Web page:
Are you interested in learning more about the SRCD U.S. Policy Fellows? Consider attending the SRCD Policy Fellowship Panel, which will feature the 2020-2021 fellowship cohort, and the Black, Indigenous and People of Color (BIPOC) Reflections on the SRCD Fellowship Panel, which will feature alumni, at our upcoming Biennial Meeting. Registration for the 2021 Virtual Biennial Meeting is now open.
Visit the SRCD website to read Spotlights describing the contributions SRCD U.S. Policy Fellows have made at their placements.
FABBS Call for Submissions: Disparities in Youth Mental Health
The Federation of Associations in Behavioral & Brain Sciences (FABBS journal), Policy Insights from Behavioral and Brain Sciences (PIBBS), requests abstracts for proposed brief review articles from SRCD members with a particular focus on disparities in youth mental health by Monday, March 15.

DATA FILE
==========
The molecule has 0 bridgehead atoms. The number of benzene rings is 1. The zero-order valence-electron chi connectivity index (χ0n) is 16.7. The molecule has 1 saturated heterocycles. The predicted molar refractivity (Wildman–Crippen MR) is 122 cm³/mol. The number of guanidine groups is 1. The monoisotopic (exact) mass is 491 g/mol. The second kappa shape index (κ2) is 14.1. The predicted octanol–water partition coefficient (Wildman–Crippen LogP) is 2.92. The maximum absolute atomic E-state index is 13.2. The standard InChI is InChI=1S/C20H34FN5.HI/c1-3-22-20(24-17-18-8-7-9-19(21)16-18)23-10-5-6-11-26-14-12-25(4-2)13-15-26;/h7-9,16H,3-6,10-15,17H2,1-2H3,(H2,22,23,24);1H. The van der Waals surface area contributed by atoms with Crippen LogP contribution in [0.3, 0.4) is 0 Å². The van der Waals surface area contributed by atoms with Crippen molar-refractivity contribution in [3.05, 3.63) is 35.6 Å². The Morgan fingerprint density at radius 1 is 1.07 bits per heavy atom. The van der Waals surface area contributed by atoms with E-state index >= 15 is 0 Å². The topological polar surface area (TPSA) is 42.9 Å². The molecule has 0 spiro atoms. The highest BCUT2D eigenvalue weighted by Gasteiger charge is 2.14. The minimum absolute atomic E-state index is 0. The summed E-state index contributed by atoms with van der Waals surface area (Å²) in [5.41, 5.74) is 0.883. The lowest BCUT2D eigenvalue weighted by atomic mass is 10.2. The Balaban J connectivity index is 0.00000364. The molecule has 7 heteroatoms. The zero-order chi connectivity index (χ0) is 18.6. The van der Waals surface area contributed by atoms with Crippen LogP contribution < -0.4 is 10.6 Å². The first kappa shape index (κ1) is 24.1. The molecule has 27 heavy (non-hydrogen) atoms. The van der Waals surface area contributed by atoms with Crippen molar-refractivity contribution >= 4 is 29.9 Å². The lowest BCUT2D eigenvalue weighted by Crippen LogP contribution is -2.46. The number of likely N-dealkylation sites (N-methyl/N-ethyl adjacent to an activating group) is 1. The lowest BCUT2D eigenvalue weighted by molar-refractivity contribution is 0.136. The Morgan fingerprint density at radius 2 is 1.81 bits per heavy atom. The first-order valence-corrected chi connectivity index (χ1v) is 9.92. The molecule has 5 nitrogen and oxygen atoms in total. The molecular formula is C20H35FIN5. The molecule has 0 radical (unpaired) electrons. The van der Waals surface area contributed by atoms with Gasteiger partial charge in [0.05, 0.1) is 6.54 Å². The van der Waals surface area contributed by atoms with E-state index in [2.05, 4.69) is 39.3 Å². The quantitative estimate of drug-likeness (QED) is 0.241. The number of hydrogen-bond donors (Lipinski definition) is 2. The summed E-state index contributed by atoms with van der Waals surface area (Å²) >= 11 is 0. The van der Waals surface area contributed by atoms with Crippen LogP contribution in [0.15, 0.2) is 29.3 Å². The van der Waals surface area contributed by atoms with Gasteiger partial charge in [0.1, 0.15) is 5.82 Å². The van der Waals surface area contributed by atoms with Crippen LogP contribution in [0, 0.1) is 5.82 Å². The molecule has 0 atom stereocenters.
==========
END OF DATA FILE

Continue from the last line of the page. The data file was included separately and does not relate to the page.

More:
This is the second of two calls to SRCD members for proposed policy-relevant research briefs linking child development research and policy. The proposals accepted through the first call have papers due in May, which PIBBS will publish in the fall of 2021. The present call is for research briefs on disparities in youth mental health. Summaries of research are invited on disparities among youth differing by race and ethnicity, socioeconomic status, sexual orientation, gender identity and expression, and immigration status. Submissions are invited considering the extent of disparities, including trends over time, as well as factors underlying disparities, including contextual factors and access to services. Submissions should include consideration of the implications of the research for policy. As one example of a high priority area of interest across both research and policy, there has been growing concern about the alarming increase in Black youth suicide. This is an issue that the U.S. Congress is prioritizing in response to the Congressional Black Caucus Emergency Task Force Report on Black Youth Suicide and Mental Health. The National Institute of Mental Health has recently called special attention to this critical issue, including issuing a Request for Information and a Notice of Special Interest (NOSI).